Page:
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Cult or Culture (part 5)

March 24, 2012

I listened

As for the actual Buddhism part of the night, the only thing I recalled hearing from anyone presiding over the meeting was that Nam Myoho Renge Kyo was Shakyamuni Buddha’s highest teaching. This was news to me, since I didn’t know what any of Shakyamuni Buddha’s teachings were – neither the highest ones nor the lower ones.

All the cheerful people sitting on the row with Evelyn and I encouraged me to ask questions, but I had no idea what questions to ask… I could have asked anything, from, what the hell are you people actually chanting? …To, why are you chanting it to a big piece of paper inside a big black box? Or, where can I get a big bold bell like the one on stage? Or, who is the man with the glasses in the picture on the wall next to the American flag? Or, why isn’t there a picture of the Buddha anywhere on the premises? I may not have known any of Shakyamuni Buddha’s teachings but I certainly knew what his image looked like, when I saw it and I never recalled him to be Japanese or to wear glasses.

Anything I would have asked seemed it would have been rude or mocking and everyone had been so nice to me – I didn’t want to insult anyone by simply not being into what they all seemed to be into. Besides it appeared that everyone was delighted to be there. So it had to be me who didn’t know what I didn’t know. In lieu of asking any of my many internal questions I just sat back and enjoyed the show. It was entertaining. I couldn’t say I would describe it as any kind of spiritual or religious experience, but it was definitely entertaining.

After the meeting was over what I remembered most about the night was how weird it all seemed…the shoes, the giant box thingy with the giant foreign writing I couldn’t read inside of it, the big bell, the burning incense, the beads, and my new appointed friend from the young women’s division.

I thought the people I had met were very nice and very friendly but equally as crazy…fuggin nuts, actually. Even my dear friend Evelyn who I knew was a little different from the start, surely had to be stark raving nuts too, I thought – if she was swallowing this pony show hook line and sinker. And she was. She sincerely believed repeating the words nam myoho renge kyo over and over for hours at a time made her happy, and that it would make me happy too if I continued to do it.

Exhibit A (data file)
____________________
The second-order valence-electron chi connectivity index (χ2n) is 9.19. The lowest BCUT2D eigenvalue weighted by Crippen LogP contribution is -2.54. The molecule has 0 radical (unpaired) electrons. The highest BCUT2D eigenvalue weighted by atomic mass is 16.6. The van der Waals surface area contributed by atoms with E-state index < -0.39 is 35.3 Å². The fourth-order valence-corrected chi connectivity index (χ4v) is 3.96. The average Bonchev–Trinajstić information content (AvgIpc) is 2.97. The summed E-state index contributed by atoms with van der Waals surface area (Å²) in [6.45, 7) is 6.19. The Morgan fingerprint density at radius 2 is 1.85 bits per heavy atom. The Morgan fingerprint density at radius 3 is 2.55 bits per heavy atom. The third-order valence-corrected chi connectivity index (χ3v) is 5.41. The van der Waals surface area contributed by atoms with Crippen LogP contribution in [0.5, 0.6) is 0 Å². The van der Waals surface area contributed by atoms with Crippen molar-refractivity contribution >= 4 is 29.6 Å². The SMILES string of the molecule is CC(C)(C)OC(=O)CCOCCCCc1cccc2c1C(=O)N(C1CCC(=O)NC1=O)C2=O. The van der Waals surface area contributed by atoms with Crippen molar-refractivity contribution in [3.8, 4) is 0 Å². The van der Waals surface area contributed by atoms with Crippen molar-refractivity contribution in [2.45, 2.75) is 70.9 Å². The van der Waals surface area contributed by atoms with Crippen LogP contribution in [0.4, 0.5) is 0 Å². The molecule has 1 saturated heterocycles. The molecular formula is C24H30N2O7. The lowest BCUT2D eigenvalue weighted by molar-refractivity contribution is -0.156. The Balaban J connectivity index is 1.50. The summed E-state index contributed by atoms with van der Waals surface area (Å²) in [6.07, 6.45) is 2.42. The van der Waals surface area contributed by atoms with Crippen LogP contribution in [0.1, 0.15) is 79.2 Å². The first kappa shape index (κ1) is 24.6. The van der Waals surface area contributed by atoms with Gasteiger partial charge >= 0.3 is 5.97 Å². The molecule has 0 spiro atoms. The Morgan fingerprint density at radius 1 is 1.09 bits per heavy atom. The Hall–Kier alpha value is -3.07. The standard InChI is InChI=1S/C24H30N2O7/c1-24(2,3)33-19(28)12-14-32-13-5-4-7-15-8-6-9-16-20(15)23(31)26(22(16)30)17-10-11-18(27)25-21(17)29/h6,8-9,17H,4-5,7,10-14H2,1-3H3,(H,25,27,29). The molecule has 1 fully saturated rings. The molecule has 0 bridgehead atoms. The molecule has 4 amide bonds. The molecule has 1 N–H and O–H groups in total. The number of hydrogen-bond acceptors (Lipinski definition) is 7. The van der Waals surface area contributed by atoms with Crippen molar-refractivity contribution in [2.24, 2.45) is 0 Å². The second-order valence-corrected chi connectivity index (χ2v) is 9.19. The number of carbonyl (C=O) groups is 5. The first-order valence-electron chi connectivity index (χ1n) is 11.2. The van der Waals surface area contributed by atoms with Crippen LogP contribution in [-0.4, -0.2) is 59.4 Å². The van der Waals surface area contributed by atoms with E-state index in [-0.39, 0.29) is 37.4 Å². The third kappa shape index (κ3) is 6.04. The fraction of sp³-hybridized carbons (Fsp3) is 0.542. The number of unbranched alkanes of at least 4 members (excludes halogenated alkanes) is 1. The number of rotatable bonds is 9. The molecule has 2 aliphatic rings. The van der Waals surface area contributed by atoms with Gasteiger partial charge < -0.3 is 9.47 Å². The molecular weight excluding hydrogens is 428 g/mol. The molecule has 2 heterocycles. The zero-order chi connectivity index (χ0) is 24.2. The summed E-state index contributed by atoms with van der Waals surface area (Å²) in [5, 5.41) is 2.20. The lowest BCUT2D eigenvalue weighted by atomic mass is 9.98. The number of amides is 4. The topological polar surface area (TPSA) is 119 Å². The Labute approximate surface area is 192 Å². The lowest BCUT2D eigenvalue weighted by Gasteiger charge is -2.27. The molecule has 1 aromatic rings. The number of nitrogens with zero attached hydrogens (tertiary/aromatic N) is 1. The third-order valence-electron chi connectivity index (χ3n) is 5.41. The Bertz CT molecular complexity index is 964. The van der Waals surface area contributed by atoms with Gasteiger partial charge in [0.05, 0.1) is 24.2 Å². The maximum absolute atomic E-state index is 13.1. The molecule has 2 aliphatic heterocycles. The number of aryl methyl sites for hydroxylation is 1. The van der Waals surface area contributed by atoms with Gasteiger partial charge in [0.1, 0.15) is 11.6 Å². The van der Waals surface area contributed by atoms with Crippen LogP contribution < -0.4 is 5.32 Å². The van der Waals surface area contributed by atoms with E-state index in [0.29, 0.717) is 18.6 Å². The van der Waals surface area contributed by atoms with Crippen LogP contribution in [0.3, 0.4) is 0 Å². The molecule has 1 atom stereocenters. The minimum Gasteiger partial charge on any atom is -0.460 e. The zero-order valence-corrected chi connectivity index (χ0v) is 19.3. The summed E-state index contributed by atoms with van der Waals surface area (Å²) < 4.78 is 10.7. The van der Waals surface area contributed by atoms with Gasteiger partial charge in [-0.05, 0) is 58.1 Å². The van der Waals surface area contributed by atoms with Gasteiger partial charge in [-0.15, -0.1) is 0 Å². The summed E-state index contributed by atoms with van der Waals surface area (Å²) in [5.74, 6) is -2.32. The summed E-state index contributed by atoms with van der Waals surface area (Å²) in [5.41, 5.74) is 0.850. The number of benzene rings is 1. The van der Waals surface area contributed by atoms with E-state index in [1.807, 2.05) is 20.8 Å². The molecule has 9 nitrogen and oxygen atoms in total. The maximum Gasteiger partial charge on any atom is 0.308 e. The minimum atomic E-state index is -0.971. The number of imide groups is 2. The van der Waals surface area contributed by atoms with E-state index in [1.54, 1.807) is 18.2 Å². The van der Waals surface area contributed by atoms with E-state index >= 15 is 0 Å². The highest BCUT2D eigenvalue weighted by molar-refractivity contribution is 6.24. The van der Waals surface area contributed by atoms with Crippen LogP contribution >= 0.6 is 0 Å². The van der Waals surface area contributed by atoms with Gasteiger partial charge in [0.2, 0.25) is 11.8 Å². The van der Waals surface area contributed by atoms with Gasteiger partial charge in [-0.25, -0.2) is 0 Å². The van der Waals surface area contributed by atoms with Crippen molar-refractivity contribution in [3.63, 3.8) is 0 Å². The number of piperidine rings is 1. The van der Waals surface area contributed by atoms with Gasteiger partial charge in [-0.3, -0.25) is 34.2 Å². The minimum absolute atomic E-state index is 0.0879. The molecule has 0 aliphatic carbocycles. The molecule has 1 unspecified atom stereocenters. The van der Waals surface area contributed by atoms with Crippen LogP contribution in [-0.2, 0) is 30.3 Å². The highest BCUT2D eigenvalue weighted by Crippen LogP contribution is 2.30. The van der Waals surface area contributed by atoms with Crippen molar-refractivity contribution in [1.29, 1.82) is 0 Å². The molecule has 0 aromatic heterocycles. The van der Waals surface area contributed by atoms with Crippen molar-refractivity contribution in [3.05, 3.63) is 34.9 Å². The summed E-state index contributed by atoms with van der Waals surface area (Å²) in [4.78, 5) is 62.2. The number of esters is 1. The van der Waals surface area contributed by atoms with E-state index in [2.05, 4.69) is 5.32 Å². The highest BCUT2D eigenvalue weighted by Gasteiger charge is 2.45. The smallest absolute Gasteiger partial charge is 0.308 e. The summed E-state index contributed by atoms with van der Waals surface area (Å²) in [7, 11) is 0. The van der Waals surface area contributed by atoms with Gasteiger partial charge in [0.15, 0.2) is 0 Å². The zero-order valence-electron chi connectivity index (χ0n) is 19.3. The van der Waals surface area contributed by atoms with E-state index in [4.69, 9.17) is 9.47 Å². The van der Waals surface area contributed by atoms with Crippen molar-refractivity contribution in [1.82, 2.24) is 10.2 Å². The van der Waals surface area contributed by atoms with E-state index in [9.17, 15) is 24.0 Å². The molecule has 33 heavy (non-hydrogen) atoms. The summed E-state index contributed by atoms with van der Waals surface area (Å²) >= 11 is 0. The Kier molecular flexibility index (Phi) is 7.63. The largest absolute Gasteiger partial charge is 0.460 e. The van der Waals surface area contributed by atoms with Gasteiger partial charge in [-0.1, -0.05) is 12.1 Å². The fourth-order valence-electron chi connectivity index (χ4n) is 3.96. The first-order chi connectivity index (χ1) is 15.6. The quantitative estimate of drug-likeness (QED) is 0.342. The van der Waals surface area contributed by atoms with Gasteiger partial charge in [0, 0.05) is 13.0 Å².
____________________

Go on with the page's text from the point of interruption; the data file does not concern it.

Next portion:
Days later I began to wonder if I was also fuggin nuts, when I wanted to go back again. Not because I had tapped into my happiness but because I just had to go again to see if everything I saw was really everything I saw.

I returned to the Culture Center for many more new members’ meetings. Sometimes Evelyn would go with me and sometimes I would go alone. Everyone. And I do mean everyone, from all the people with titles I met my first night there to the little old Japanese lady working in the Center’s butsadan store, to the miscellaneous strangers who would strike up conversation with when I would exit the Center, all seemed to remember seeing me. Many of them remembered my name and all of them encouraged me to receive my own Gohonzon.

This was another red flag. I figured the Gohonzon must cost a lot of money and that’s got to be the racket – ah ha! There it is. But nope the Gohonzon was free – no charge…okay maybe a tiny processing fee would be charged since the Gohonzon had to travel all the way from Japan. But the fee also included a lovely weekly newspaper chocked full of the “Buddhist” Cultural Center’s community goings on and happenings, happening all over the world. For only a few dollars more I could also get a colorful glossy magazine chocked full of more goings on and happenings and experiences of triumph over hardship and adversity and personal stories about the accolades, accomplishments and honorary degrees the man with the glasses in the picture on the wall near the butsadan received with frequent regularity.

Despite my reservations, and the growing number of the red flags, it did not take very not long before I agreed to receive a Gohonzon anyway. Receiving my own household sized Japanese scroll officially made me a member of the Culture Center – which officially made me a “Buddhist.” The ceremony to bestow my Buddhahood upon me, took place after a 60-mile drive, with a car full of strangers to a secluded Buddhist temple. CRIMSOM FLAG! …TO BE CONTINUED

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4 Comments leave one →
  1. nichiju permalink
    March 25, 2012 12:59 am

    Great read. Well written.

  2. Shawnna permalink
    March 25, 2012 2:12 pm

    You’re leaving me hanging!!!!

    • rougebuddha permalink
      March 25, 2012 3:07 pm

      Thanks nichiju – the story continues.

    • rougebuddha permalink
      March 25, 2012 3:09 pm

      Shawnna!!! I figured no one would read it all at once. Ha! It took a whole 30 years to happen!

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